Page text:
First Aid

First Aid: Care for Burns

3 Mins read

Before you care for a burn you must first identify the type of burn you are treating. Burns are classified according to the amount of tissue they affect and how deep they are.

First Degree Burns are the least severe. They are red and very sensitive to touch, and skin will appear blanched when light pressure is applied. First-degree burns involve minimal tissue damage and they involve the epidermis (skin surface). These burns affect the outer-layer of skin causing pain, redness and swelling. Sunburn is a good example of a first-degree burn.

First Aid for First Degree burns:
1. If the skin is not broken, run cool water over the burned area or soak it in a cool water (NOT ICE WATER) bath. Keep the area in the bath for five minutes. If the burn occurred in a cold environment, DO NOT apply water. A clean, cold, wet towel will also help reduce pain.
2. Burns can be extremely painful, reassure the victim and keep them calm.
3. After flushing or soaking the burn for several minutes, cover the burn with a sterile non-adhesive bandage or clean cloth.
4. Protect the burn from friction and pressure.
5. Over-the-counter pain medications may be used to help relieve pain; they may also help reduce inflammation and swelling.
6. Minor burns will usually heal without further treatment.

Second Degree Burns are deeper than first degree burns. They affect both the outer-layer (epidermis) and the under lying layer of skin (dermis). Second degree burns are distinguished by the blistery, red blotchy marks they leave on the skin. Blisters form in these burns because the burn penetrates deeper into the layers of skin, releasing body fluids that erupt and cause blisters on the surface. Sometimes the burned area will swell or ooze, and it is painful.

First Aid for Second Degree Burns:
1. Submerge the burned area in cold water (as cold as possible). If the burn occurred on the chest or back, apply a burn wrap or pour cold water from a bucket or a hose directly onto the burn.
2. Keep the cold water on the burn until medical help arrives. If the burns are minor, keep them in cold water for at least five minutes.
3. If the burns are extensive, you can apply a cool, wet cloth to the affected area, but only if the dressing is wrapped in plastic. Cloth tends to adhere to burns, and it can worsen the pain if a physician has to pull it off to treat the burn.
4. If the burns are minor, you can treat them in the same way you’d treat first-degree ones. You won’t need medical help. Simply pat the area dry and place a loose sterile cloth over it.

Third Degree Burns are the deepest and most severe. Skin with a third-degree burn may appear white or black and leathery on the surface. This severe burn destroys the nerves and blood vessels in the skin. Because the nerves are damaged, there is little or no pain at first. Healing from third-degree burns is very slow due the skin tissue and structures being destroyed. Third-degree burns usually result in extensive scarring. Third Degree Burns require emergency medical treatment.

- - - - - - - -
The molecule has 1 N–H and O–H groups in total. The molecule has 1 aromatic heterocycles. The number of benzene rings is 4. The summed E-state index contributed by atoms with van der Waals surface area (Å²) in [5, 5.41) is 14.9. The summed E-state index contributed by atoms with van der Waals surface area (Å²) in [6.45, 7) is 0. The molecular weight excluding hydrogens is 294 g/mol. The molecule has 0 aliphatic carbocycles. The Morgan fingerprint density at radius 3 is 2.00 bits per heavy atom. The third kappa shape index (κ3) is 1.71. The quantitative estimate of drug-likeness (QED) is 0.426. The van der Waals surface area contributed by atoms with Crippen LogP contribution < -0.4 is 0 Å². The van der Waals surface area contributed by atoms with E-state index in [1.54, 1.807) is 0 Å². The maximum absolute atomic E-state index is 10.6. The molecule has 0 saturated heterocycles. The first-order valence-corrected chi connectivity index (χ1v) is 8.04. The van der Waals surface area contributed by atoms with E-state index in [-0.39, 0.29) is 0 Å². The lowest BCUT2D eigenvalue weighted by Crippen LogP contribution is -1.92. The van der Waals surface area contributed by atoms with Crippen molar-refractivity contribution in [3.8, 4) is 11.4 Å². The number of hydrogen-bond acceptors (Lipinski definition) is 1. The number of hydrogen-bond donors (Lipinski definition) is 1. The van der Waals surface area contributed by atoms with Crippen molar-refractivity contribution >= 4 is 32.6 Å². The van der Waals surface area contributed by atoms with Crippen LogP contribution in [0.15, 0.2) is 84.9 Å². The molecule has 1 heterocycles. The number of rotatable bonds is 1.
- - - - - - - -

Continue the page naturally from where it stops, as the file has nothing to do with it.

First Aid for Third Degree Burns:
1. Call for medical attention if access is immediately available.
2. DO NOT remove burnt clothing (unless it comes off easily), but do ensure that the victim is not in contact with burning or smoldering materials.
3. Make sure the victim is breathing. If breathing has stopped or the victim’s airway is blocked then open the airway and if necessary begin CPR.
4. If the victim is breathing, cover the burn with a cool moist sterile bandage or clean cloth. DO NOT use a blanket or towel; a sheet is best for large burns. DO NOT apply any ointments and avoid breaking blisters.
5. If fingers or toes have been burned, separate them with dry sterile, non-adhesive dressings.
6. Elevate the burned area and protect it from pressure or friction.
7. Take steps to prevent shock. Lay the victim flat elevate the feet about 12 inches, and cover the victim with a coat or blanket. DO NOT place the victim in the shock position if a head, neck, back, or leg injury is suspected or if it makes the victim uncomfortable.
8. Continue to monitor the victim’s vital signs (breathing, pulse, blood pressure).

As with all safety issues, it is best to practice preventative measures to stop injuries from occurring in the first place. To avoid burns, be sure to suit up with the proper protective gear, from fire-resistant work gloves to fire-proof apparel.

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